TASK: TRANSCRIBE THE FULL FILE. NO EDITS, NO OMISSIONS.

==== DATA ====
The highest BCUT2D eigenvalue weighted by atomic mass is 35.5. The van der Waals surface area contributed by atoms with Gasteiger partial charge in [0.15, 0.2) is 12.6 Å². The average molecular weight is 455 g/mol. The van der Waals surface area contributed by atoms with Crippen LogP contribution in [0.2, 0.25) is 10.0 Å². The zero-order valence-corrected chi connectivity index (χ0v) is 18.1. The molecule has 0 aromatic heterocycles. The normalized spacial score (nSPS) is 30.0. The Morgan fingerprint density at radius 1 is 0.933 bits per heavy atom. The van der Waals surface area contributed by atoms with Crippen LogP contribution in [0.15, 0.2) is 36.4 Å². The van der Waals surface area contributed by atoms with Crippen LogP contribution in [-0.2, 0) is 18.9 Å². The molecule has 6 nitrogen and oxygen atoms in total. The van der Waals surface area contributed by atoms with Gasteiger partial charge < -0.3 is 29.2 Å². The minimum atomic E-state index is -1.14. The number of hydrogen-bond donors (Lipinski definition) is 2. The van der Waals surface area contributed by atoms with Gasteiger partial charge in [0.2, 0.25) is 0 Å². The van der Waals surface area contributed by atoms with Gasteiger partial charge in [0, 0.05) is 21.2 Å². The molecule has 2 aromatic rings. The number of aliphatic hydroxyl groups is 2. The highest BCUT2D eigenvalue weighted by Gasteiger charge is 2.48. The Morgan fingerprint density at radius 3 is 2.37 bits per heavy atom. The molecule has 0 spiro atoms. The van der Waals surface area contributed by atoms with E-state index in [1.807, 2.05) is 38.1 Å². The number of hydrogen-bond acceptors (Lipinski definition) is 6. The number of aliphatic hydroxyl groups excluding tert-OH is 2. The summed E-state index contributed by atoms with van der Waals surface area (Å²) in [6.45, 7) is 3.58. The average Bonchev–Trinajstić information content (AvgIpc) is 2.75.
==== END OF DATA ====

The highest BCUT2D eigenvalue weighted by atomic mass is 35.5. The van der Waals surface area contributed by atoms with Gasteiger partial charge in [0.15, 0.2) is 12.6 Å². The average molecular weight is 455 g/mol. The van der Waals surface area contributed by atoms with Crippen LogP contribution in [0.2, 0.25) is 10.0 Å². The zero-order valence-corrected chi connectivity index (χ0v) is 18.1. The molecule has 0 aromatic heterocycles. The normalized spacial score (nSPS) is 30.0. The Morgan fingerprint density at radius 1 is 0.933 bits per heavy atom. The van der Waals surface area contributed by atoms with Crippen LogP contribution in [0.15, 0.2) is 36.4 Å². The van der Waals surface area contributed by atoms with Crippen LogP contribution in [-0.2, 0) is 18.9 Å². The molecule has 6 nitrogen and oxygen atoms in total. The van der Waals surface area contributed by atoms with Gasteiger partial charge < -0.3 is 29.2 Å². The minimum atomic E-state index is -1.14. The number of hydrogen-bond donors (Lipinski definition) is 2. The van der Waals surface area contributed by atoms with Gasteiger partial charge in [0.2, 0.25) is 0 Å². The van der Waals surface area contributed by atoms with Gasteiger partial charge in [0, 0.05) is 21.2 Å². The molecule has 2 aromatic rings. The number of aliphatic hydroxyl groups is 2. The highest BCUT2D eigenvalue weighted by Gasteiger charge is 2.48. The Morgan fingerprint density at radius 3 is 2.37 bits per heavy atom. The molecule has 0 spiro atoms. The van der Waals surface area contributed by atoms with E-state index in [1.807, 2.05) is 38.1 Å². The number of hydrogen-bond acceptors (Lipinski definition) is 6. The number of aliphatic hydroxyl groups excluding tert-OH is 2. The summed E-state index contributed by atoms with van der Waals surface area (Å²) in [6.45, 7) is 3.58. The average Bonchev–Trinajstić information content (AvgIpc) is 2.75.